Color me confused. Mac users can choose from a dozen or so highly capable, useful, fun, and somewhat different Twitter apps.
However, Twitter says they don’t like non-Twitter apps that confuse users. But Twitter wants developers to integrate their apps with Twitter. But Twitter is afraid of Twitter app developers. What’s a Twitter app lover to do? To buy or not to buy? That is my question.
2 More Great Twitter Apps—For Now
Before digging into Twitter’s travails, let me identify yet two more ways to tweet, watch Twitter, and engage in Twitterdom. One is free. One is dirt cheap. Both are fun.
Tweetanium is the freebie Twitter app. It’s an odd duck or sorts, but worth a look.
The growing trend among newcomers to Mac apps is to toss an app on the Mac App Store and see what happens.
You won’t find much online to tell you what Tweetanium does. Well, it tweets. It handles timeline browsing, retweets, tweeting, direct messaging, following and unfollowing.
And, it does so it in a decidedly non-creative, non-intuitive, left brain way. Not that there’s anything wrong with that.
It’s a Twitter app that debuts at a time when Twitter seems not to like other people’s Twitter apps. Try to find one mention of Tweetanium on the app developers web site.
Tweet For A Few Dollars More
Also available on the Mac App Store is the cuter, right-brained Tweeterena for Mac, which doesn’t really look different than other Twitter apps for the Mac—it just does more.
If you want a Twitter app to do more than a timeline, Tweeterena aims to please. It handles multiple accounts, notifies you via Growl, lets you search Twitter and displays the latest trends.
Of course, you can retweet, select favorites, reply, check @mentions, upload images via Twitpic, direct message and much more. Not bad for a few dollars more.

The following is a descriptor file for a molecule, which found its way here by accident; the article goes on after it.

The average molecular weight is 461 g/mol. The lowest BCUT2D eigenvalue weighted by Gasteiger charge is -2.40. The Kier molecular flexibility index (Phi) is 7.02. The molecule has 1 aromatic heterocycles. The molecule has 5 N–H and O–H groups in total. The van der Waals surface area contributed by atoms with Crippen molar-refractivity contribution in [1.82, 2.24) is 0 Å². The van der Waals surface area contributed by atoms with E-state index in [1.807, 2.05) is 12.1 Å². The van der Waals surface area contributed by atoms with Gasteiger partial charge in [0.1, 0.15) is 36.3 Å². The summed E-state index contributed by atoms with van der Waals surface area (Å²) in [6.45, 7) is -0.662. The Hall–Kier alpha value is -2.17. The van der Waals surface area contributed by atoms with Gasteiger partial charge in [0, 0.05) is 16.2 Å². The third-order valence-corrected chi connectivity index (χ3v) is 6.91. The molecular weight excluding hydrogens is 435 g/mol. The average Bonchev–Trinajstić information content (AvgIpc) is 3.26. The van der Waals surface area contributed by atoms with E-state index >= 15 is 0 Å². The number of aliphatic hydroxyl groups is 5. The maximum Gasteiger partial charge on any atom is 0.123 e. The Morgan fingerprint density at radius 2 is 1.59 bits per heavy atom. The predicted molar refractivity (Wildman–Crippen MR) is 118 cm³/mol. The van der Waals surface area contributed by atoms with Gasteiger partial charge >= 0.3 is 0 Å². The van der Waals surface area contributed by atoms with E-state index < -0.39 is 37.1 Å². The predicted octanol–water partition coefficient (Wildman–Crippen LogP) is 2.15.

What’s Wrong With Twitter?
I mean, besides the fact that 95-percent of Twitter users follow and never bother to tweet. Twitter seems to be afraid of Twitter app developers. From Ryan Kim at GigaOm on third party apps:
They command a very sizable portion of apps that can’t be monetized in the same way native apps can. And they explain why Twitter upped its battle with third-party clients last week when the company’s platform director, Ryan Sarver, bluntly told developers to not pursue new Twitter clients and told existing client makers they would be put on a short leash.
Yet, Twitter claims to want cool applications that integrate with Twitter. Unless they compete with Twitter. How does Twitter make money again? I keep forgetting.
How is Twitter putting the skids on third party Twitter apps? Juan Carlos Perez in PC World quotes from Ryan Sarver, on the Twitter app development team:
Developers have told us that they’d like more guidance from us about the best opportunities to build on Twitter. More specifically, developers ask us if they should build client apps that mimic or reproduce the mainstream Twitter consumer client experience. The answer is no.
Uh oh. What does that mean?
Does it mean Twitter wants you to use only the official Twitter apps (they’re free)?
Or, does Twitter expect app developers to Think Different™ and leave the features to Twitter?
Or, has Twitter figured out a way to make money with Twitter and they don’t want to share it with anyone?
From what I can see, Twitter is afraid that too many Twitter users are using non-Twitter apps, and that once Twitter finds a way to make money, they’ll make less because they have less control over their users.
My view is that since most Twitter users just watch, there’s other problems to worry about at Twitter.